Sitting all day on your butt is bad for your health — really bad. People with sitting jobs have twice the rate of cardiovascular disease as people with standing jobs and, overall, sitting 6+ hours per day makes you up to 40% likelier to die within 15 years than someone who sits less than 3 hours — that’s even if you exercise. People have grown more aware of the fact that sitting hours and hours at a time isn’t good at all, which is why people have come up with all sorts of gimmicks, such as the now-famous standing desk.
People have been quick to jump on the standing-desk fad, relying on the intuition that if sitting is bad, then the opposite, which is standing, must be good. After all, you get rid of a problem, maybe you burn some calories, what’s not to like?
Not so fast, say scientists at Curtin University, Australia, who found that volunteers who worked on a computer at standings desks for more than two hours reported “discomfort,” “muscle fatigue,” and “lower limb swelling.” And the effects weren’t just physical. Participants reported that their reaction times and mental states “deteriorated”, which obvious consequences for workplace productivity.
“Prolonged standing should be undertaken with caution,” the authors conclude.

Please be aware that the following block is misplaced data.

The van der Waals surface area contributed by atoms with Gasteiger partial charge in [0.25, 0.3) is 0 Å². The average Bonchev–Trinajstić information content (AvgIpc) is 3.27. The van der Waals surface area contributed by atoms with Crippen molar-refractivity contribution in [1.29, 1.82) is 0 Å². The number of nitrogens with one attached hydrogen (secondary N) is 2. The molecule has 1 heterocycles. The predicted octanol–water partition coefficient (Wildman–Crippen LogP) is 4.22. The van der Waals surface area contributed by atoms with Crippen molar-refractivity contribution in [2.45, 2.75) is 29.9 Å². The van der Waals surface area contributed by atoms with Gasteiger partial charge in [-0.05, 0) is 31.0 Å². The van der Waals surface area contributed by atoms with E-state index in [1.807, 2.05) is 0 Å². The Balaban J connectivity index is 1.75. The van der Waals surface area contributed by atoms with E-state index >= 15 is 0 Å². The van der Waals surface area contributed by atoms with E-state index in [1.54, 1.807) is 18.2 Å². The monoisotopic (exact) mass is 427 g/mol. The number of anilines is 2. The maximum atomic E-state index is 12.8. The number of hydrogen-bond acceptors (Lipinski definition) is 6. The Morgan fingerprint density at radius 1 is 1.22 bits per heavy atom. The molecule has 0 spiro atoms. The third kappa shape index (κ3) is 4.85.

The study published in the journal Ergonomics does, however, have its limitations. For one, it included only 20 people, which can never produce very representative results. But despite the small sample size, the findings seem to support a growing body of evidence linking standings desks to health problems.
A 12-year study of more than 7,000 office workers found that those whose job required them to stand were nearly twice as likely to develop heart disease as opposed to those that sat more often. Yes, that’s exactly what happens to people who are very sedentary too, as outlined at the beginning of the article.
Although this type of research is still in its infancy, the findings thus far suggest that people need to strike a balance between standing and sitting. One 2015 study found that participants who walked for two minutes every hour had a 33% lower risk of premature death than their more sedentary counterparts.
So, today’s takeaway is that office workers should rely less on fancy and gimmicky furniture, and try regular walks and exercising instead.
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